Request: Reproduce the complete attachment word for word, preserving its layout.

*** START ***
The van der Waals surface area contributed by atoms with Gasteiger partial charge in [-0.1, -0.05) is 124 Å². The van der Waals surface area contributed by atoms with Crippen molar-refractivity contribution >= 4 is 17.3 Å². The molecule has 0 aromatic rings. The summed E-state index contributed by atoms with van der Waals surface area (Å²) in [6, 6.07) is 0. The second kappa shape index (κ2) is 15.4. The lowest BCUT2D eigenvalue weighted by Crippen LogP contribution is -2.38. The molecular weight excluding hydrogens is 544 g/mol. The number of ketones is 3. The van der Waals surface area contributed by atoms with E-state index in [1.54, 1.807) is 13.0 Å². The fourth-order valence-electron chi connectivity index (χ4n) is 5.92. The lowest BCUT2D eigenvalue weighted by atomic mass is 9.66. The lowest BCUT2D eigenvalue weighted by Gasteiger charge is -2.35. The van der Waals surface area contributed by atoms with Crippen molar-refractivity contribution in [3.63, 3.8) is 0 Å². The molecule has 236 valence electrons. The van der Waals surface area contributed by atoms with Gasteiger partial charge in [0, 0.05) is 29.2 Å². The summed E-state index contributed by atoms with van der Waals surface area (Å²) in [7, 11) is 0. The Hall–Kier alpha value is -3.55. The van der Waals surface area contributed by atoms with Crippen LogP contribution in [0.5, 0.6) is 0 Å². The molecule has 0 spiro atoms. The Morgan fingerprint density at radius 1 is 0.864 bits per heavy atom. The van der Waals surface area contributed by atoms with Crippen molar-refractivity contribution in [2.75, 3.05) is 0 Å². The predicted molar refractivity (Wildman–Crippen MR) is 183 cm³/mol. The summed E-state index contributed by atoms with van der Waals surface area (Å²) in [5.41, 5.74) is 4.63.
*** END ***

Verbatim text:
The van der Waals surface area contributed by atoms with Gasteiger partial charge in [-0.1, -0.05) is 124 Å². The van der Waals surface area contributed by atoms with Crippen molar-refractivity contribution >= 4 is 17.3 Å². The molecule has 0 aromatic rings. The summed E-state index contributed by atoms with van der Waals surface area (Å²) in [6, 6.07) is 0. The second kappa shape index (κ2) is 15.4. The lowest BCUT2D eigenvalue weighted by Crippen LogP contribution is -2.38. The molecular weight excluding hydrogens is 544 g/mol. The number of ketones is 3. The van der Waals surface area contributed by atoms with E-state index in [1.54, 1.807) is 13.0 Å². The fourth-order valence-electron chi connectivity index (χ4n) is 5.92. The lowest BCUT2D eigenvalue weighted by atomic mass is 9.66. The lowest BCUT2D eigenvalue weighted by Gasteiger charge is -2.35. The van der Waals surface area contributed by atoms with Crippen molar-refractivity contribution in [3.63, 3.8) is 0 Å². The molecule has 236 valence electrons. The van der Waals surface area contributed by atoms with Gasteiger partial charge in [0, 0.05) is 29.2 Å². The summed E-state index contributed by atoms with van der Waals surface area (Å²) in [7, 11) is 0. The Hall–Kier alpha value is -3.55. The van der Waals surface area contributed by atoms with Crippen LogP contribution in [0.5, 0.6) is 0 Å². The molecule has 0 spiro atoms. The Morgan fingerprint density at radius 1 is 0.864 bits per heavy atom. The van der Waals surface area contributed by atoms with Crippen molar-refractivity contribution in [2.75, 3.05) is 0 Å². The predicted molar refractivity (Wildman–Crippen MR) is 183 cm³/mol. The summed E-state index contributed by atoms with van der Waals surface area (Å²) in [5.41, 5.74) is 4.63.